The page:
Certainly, if after a steel strike the result is a pension plan modeled on the Ford pact, the steel workers in Pennsylvania are going to get quite a razzing from the coal miners living in the same town who draw better pensions administered largely under union domination! No wonder Murray is skeptical.

There are many other aspects of the pension question which deserve consideration, but they will have to wait for more study for final answers. Will this plan tend to conservatize the union, since it puts pressure on the individual worker to keep working and heightens his fear of being fired? We think so. Will it signify greater auto-worker productivity by eliminating the older worker, and thus give the company labor-saving gains? Will it tend to exclude older men from getting jobs in industry ... as for example in the pre-union days when the companies wouldn’t hire a man over 40? What can be done for the thousands of auto workers who have 30 years’ seniority but not in one plant? What happens to them, in relation to the union?
 

Contract Question Marks

Another major source of disappointment in the Ford contract was its 2½ year extension – a disturbing trend – without any MAJOR changes. There is some dispute about the extent of the changes, and until copies of the whole contract are available, conclusive answers are difficult.

Ford publicity says the “company security” clause was retained, and the company is very well pleased with this fact. UAW spokesmen claim that this notorious clause has been modified and an important improvement made. At least this much is certain: Ford thinks it didn’t give anything away, while the UAW hasn’t felt sufficiently sure of itself to dispute the Ford statement publicly. Frankly, we think the UAW spokesmen are stretching a. couple of points to sell this contract.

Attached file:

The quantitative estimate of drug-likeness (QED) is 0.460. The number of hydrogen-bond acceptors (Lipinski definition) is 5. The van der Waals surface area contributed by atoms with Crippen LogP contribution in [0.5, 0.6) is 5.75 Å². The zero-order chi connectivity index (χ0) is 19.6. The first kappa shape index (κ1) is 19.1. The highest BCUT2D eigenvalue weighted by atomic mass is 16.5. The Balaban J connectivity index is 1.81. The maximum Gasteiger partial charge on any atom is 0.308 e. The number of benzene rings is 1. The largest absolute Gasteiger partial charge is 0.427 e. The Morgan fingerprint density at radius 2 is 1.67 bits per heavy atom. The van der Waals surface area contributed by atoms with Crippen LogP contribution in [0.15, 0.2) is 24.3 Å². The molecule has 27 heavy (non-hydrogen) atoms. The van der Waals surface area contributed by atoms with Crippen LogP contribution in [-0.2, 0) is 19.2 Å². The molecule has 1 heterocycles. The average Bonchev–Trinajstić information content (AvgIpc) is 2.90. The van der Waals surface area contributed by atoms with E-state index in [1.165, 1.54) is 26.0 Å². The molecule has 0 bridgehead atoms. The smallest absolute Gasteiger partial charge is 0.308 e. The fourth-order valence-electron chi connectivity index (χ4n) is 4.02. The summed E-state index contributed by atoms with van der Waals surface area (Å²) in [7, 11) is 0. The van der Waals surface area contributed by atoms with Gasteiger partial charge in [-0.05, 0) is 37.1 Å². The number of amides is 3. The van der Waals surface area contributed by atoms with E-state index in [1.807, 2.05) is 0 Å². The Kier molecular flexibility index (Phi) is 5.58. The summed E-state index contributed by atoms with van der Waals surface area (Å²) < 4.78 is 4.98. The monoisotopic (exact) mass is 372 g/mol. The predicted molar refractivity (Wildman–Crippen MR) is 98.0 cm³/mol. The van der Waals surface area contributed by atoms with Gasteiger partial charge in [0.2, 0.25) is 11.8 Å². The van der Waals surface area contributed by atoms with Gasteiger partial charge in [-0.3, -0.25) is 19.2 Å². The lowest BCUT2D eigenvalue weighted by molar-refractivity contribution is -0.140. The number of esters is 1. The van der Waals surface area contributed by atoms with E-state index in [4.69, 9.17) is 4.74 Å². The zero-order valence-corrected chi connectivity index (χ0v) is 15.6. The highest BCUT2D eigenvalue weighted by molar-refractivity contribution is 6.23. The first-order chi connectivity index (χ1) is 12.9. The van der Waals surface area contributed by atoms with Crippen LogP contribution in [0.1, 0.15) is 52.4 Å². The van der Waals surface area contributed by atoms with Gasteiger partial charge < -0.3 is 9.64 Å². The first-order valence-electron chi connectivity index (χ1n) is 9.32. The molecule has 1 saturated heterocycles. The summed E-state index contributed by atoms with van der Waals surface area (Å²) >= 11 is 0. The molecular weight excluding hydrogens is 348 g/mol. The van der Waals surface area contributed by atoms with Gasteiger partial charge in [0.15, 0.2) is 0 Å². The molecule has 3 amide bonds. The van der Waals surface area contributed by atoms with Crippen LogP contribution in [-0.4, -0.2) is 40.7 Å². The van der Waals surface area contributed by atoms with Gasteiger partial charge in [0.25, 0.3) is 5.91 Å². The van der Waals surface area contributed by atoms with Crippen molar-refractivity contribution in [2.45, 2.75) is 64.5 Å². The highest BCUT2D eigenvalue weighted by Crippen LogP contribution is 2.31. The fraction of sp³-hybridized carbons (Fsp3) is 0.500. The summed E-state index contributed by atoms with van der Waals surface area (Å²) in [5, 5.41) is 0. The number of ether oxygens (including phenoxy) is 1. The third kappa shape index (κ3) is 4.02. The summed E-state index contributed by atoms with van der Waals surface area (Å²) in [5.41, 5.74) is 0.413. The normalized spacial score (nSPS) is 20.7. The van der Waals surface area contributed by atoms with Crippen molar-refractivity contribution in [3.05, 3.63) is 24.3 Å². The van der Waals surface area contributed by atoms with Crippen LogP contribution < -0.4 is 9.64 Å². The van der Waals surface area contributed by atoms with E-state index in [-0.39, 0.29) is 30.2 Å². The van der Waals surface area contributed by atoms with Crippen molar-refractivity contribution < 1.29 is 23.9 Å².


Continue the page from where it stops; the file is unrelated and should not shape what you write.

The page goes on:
An example of the kind of changes which took place in the contract concerns probationary employees. The length of time for probation has been reduced from six months to three months. But in paid-holiday payments, seniority is figured as if the six months’ probation stands! You have to be there six months to be eligible? Improvement?

The whole question of speedup remains a very big question mark. A new “work standard clause” is supposed to be in the contract based on the recent ruling of the “impartial” board that was set up after the inconclusive Ford speedup strike in May, 1948. But the company and the union disagree on interpretation of that ruling, so where does that leave the Ford workers?
 

Reutherites Don’t Like It

Will this pact be accepted? We are inclined to think so. The steel strike has already focused attention on the problem of layoffs here, and the argument “We can’t strike, we are being laid off” is very effective. The argument “It’s the best under the circumstances” does have an appeal ip that context. But the fact remains that under the circumstances of 1945’s social-political climate, under the circumstances of unified UAW leadership and ranks, and under the circumstances of the UAW’s history of militancy and struggle, this agreement does not live up to the standards which everyone had the right to expect from the UAW and the Reuther leadership.

For once Walter Reuther has given his factional opponents material based on facts. For once his prestige his suffered in the eyes of his own followers. Only the utter discreditment of the Stalinists and his other factional opponents will save him. There are many Reutherites this week who are not the uncritical enthusiasts they were two weeks ago.

The UAW is now proceeding to negotiate similar pacts at Chrysler and General Motors, The Detroit Free Press today told the story which has been rumored around Detroit in recent weeks: General Motors has approached UAW on the pension question and an extension of the present contract!

Perhaps the UAW ranks can improve this pension contract at least in the other two major companies; That remains to be seen.